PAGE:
Aug 12, 2022

Killer sunset & sunrise tips…


If you are lucky enough to be on a holiday this year, make the most of every single second! If you’re near the beach and looking to shoot some great smartphone videos, then these easy tips should help you make the most of any location.


You have just got to shoot a sunrise! It’s such a cheery shot, a new beginning, it screams summer and if you want to create some video memories, your smartphone is the perfect tool to shoot this, just follow my easy guide.

Stability is key with a sunrise, so put your smartphone on stabilisation mode. Even better, a tripod if you have one is going to pay off here.

If shooting outside is your thing, then a gorilla tripod allows you to wrap the legs around a rock, fence or tree and may be a good investment.

The Joby gorillapods are sturdy, tried and tested by my crew and cost from around £32 (44).

Work out in advance what time is first light? Make sure you are at the location at least 30 mins before sunrise to set up. 

Don’t arrive too late and miss your moment – never underestimate how much set up time you need to find the perfect spot to shoot your video. 

If you are in a new location, do ask a local for their insider tips on where to shoot to get the best shot, they will know better than you!

Think about adding some music, this works really well as you can add some excitement as you build up to the big moment.

If you want to get really slick, take a tip from the professional filmmakers who use sun tracker apps to get the lowdown.

iPhone users can download:
Sun Seeker – Tracker & Compass
Android users can download
Sun Position, Sunrise and Sunset Demo


The sun always sets faster near the equator, and it sets more slowly at higher latitudes.

Be aware that sunsets happen so much quicker than you ever think, so do try a practise run the night before if you can.

Once you get framed up, do use your grid or inbuilt bubble level to make sure your shot is straight.

Don’t know where your bubble level is?

iPhone users

The bubble or spirit guide is in the inbuilt measure app on the latest devices. Tap on the app, then tap on level at the bottom of your screen

Hold your device in either portrait or landscape mode on the surface you want to check for level and get it straight.

Android users
Android devices don’t have an inbuilt app, but it is easy to get one. Just type the words “bubble level” into a Google app and a green box will appear. Align your vertically or horizontally and check the level. This works on iPhones too.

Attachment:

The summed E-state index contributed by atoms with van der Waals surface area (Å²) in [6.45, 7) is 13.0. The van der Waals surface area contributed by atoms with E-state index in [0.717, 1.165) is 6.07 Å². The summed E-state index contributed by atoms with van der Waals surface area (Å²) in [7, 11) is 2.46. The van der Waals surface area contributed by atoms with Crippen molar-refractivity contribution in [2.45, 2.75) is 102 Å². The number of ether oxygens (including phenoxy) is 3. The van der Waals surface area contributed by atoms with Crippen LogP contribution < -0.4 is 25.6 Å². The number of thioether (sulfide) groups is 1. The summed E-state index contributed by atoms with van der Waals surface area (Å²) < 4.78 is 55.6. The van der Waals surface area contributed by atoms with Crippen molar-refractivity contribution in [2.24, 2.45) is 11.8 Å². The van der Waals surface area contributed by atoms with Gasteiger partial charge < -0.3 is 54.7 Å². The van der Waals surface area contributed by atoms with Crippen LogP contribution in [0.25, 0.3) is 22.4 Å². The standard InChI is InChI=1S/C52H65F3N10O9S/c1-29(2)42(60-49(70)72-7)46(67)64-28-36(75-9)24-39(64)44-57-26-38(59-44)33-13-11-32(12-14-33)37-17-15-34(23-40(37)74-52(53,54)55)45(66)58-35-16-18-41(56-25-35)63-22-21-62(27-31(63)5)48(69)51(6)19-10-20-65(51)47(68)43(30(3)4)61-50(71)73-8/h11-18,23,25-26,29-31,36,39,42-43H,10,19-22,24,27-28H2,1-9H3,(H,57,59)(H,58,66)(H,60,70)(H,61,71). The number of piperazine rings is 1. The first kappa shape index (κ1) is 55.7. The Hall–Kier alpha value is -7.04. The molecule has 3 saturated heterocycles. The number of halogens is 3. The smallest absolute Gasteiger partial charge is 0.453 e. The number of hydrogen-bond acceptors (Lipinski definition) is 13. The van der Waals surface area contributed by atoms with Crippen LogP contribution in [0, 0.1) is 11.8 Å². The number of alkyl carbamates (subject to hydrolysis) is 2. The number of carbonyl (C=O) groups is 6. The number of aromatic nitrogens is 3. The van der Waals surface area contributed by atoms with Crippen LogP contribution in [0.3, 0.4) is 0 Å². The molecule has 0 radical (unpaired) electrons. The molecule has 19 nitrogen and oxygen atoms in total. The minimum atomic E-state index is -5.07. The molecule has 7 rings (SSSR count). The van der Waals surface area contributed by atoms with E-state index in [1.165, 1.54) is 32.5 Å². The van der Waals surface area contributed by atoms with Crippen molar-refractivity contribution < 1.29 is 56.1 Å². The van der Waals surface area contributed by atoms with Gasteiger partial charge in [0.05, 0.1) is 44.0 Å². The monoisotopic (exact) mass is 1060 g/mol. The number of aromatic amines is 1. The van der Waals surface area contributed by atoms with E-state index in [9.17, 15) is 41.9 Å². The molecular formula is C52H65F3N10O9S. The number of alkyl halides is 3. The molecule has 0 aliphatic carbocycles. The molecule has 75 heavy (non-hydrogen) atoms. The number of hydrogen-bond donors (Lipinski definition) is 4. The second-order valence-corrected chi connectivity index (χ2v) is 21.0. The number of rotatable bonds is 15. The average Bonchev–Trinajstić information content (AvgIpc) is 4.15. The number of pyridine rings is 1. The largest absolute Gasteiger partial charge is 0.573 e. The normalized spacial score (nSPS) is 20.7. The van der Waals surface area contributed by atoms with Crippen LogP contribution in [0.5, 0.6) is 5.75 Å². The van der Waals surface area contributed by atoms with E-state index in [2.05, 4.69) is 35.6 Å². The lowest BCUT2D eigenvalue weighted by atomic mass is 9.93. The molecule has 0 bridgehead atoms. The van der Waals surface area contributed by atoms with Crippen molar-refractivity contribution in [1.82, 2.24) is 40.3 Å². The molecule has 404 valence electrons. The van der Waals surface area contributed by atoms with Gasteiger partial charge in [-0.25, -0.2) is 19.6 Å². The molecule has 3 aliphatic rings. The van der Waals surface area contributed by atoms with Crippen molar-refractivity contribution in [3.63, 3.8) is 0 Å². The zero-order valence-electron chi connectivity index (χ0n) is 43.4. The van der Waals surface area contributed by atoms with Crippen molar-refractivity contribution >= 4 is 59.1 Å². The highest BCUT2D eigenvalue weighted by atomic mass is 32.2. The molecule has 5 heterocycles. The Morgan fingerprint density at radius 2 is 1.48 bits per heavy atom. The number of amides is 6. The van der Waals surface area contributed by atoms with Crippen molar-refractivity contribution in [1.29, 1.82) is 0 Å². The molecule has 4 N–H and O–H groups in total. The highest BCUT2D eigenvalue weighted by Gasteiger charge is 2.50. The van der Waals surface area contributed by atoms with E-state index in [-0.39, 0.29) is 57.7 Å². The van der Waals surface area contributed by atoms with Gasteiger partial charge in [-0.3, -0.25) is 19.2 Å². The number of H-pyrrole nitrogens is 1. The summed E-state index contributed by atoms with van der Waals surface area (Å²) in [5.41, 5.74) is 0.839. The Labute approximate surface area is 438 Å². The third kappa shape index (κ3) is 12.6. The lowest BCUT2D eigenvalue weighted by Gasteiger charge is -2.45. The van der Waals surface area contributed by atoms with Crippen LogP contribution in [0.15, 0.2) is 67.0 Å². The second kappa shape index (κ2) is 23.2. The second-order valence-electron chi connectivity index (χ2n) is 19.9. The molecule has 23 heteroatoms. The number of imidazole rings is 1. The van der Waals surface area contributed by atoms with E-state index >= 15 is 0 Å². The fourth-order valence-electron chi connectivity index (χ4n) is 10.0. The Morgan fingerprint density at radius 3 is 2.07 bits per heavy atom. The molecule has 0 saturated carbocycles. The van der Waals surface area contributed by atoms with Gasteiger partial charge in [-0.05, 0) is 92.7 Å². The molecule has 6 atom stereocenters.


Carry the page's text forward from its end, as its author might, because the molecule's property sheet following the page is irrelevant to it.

If you want an app then try Bubble Level, it’s free and has no ads.


Pointing your smartphone at the sun can mean serious sun flares, so once in place, tap your screen to lock in your focus and exposure, so your smartphone is not constantly trying to adapt to the fading light. 

iPhones are well known for creating lens flare, which you may not want.  It is always easier to get rid of flare whilst shooting rather than when editing.

If you want to get rid of flares, you can buy a clip on filter called a CPL. They look like a clip on smartphone lens and cost from around $10 on Amazon.

A CPL reduces the amount of scattered light in your shot, so if sunsets are something you enjoy shooting, this could be worth the investment and is a serious time saver.

Some of the best sunset beach shots have a context. Try framing up a rock in your left or right third of the shot, or try and block the sun partially with a beach umbrella or a handy palm tree.

Experiment putting something strong in your foreground, having a faceless silhouette makes viewers imagine they are there with you. Try putting a person or group between you and the sun’s light. 

If you want to darken your foreground, hold your finger down on your screen until your exposure box appears, then just slide your finger up and down or from left to right depending on your smartphone model and adjust your exposure to suit.

Choose the panorama or wide angle lens if you have one, depending on the options your smartphone offers. 

Film against the light to add a silhouette of friends watching the sunset, or a palm tree silhouetted against the sky as the sun goes down.

Both of these can transform an average video into your best sunset winner. 

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